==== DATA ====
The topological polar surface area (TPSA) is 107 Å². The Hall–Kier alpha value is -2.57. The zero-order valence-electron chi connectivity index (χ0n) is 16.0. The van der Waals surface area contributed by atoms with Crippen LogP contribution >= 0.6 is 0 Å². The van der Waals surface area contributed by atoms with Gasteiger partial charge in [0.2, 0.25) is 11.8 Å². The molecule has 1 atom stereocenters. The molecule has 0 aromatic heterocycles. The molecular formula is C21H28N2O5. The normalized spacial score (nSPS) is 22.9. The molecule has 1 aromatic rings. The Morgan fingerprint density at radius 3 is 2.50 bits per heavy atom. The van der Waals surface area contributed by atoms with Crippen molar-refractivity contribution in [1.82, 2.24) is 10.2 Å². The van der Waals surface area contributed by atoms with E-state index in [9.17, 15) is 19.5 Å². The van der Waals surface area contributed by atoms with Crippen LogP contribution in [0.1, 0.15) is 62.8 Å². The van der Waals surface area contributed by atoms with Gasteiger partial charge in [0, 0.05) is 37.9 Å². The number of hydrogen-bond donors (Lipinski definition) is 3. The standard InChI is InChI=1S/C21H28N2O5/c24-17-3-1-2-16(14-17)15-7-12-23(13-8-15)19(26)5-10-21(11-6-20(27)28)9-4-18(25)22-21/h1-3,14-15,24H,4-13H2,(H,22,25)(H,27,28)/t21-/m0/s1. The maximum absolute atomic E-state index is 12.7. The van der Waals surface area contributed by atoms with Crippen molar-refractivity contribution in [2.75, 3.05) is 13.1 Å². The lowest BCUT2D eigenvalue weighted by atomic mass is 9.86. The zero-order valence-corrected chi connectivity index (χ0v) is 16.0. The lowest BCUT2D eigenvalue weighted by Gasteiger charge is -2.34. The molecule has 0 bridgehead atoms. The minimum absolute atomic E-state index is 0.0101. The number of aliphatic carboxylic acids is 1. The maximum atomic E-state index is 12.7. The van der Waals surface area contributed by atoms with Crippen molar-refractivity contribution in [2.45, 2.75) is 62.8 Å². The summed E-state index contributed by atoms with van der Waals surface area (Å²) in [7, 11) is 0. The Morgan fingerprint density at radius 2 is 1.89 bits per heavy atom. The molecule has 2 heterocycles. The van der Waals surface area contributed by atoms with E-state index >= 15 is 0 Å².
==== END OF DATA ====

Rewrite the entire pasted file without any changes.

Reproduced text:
The topological polar surface area (TPSA) is 107 Å². The Hall–Kier alpha value is -2.57. The zero-order valence-electron chi connectivity index (χ0n) is 16.0. The van der Waals surface area contributed by atoms with Crippen LogP contribution >= 0.6 is 0 Å². The van der Waals surface area contributed by atoms with Gasteiger partial charge in [0.2, 0.25) is 11.8 Å². The molecule has 1 atom stereocenters. The molecule has 0 aromatic heterocycles. The molecular formula is C21H28N2O5. The normalized spacial score (nSPS) is 22.9. The molecule has 1 aromatic rings. The Morgan fingerprint density at radius 3 is 2.50 bits per heavy atom. The van der Waals surface area contributed by atoms with Crippen molar-refractivity contribution in [1.82, 2.24) is 10.2 Å². The van der Waals surface area contributed by atoms with E-state index in [9.17, 15) is 19.5 Å². The van der Waals surface area contributed by atoms with Crippen LogP contribution in [0.1, 0.15) is 62.8 Å². The van der Waals surface area contributed by atoms with Gasteiger partial charge in [0, 0.05) is 37.9 Å². The number of hydrogen-bond donors (Lipinski definition) is 3. The standard InChI is InChI=1S/C21H28N2O5/c24-17-3-1-2-16(14-17)15-7-12-23(13-8-15)19(26)5-10-21(11-6-20(27)28)9-4-18(25)22-21/h1-3,14-15,24H,4-13H2,(H,22,25)(H,27,28)/t21-/m0/s1. The maximum absolute atomic E-state index is 12.7. The van der Waals surface area contributed by atoms with Crippen molar-refractivity contribution in [2.75, 3.05) is 13.1 Å². The lowest BCUT2D eigenvalue weighted by atomic mass is 9.86. The zero-order valence-corrected chi connectivity index (χ0v) is 16.0. The lowest BCUT2D eigenvalue weighted by Gasteiger charge is -2.34. The molecule has 0 bridgehead atoms. The minimum absolute atomic E-state index is 0.0101. The number of aliphatic carboxylic acids is 1. The maximum atomic E-state index is 12.7. The van der Waals surface area contributed by atoms with Crippen molar-refractivity contribution in [2.45, 2.75) is 62.8 Å². The summed E-state index contributed by atoms with van der Waals surface area (Å²) in [7, 11) is 0. The Morgan fingerprint density at radius 2 is 1.89 bits per heavy atom. The molecule has 2 heterocycles. The van der Waals surface area contributed by atoms with E-state index >= 15 is 0 Å².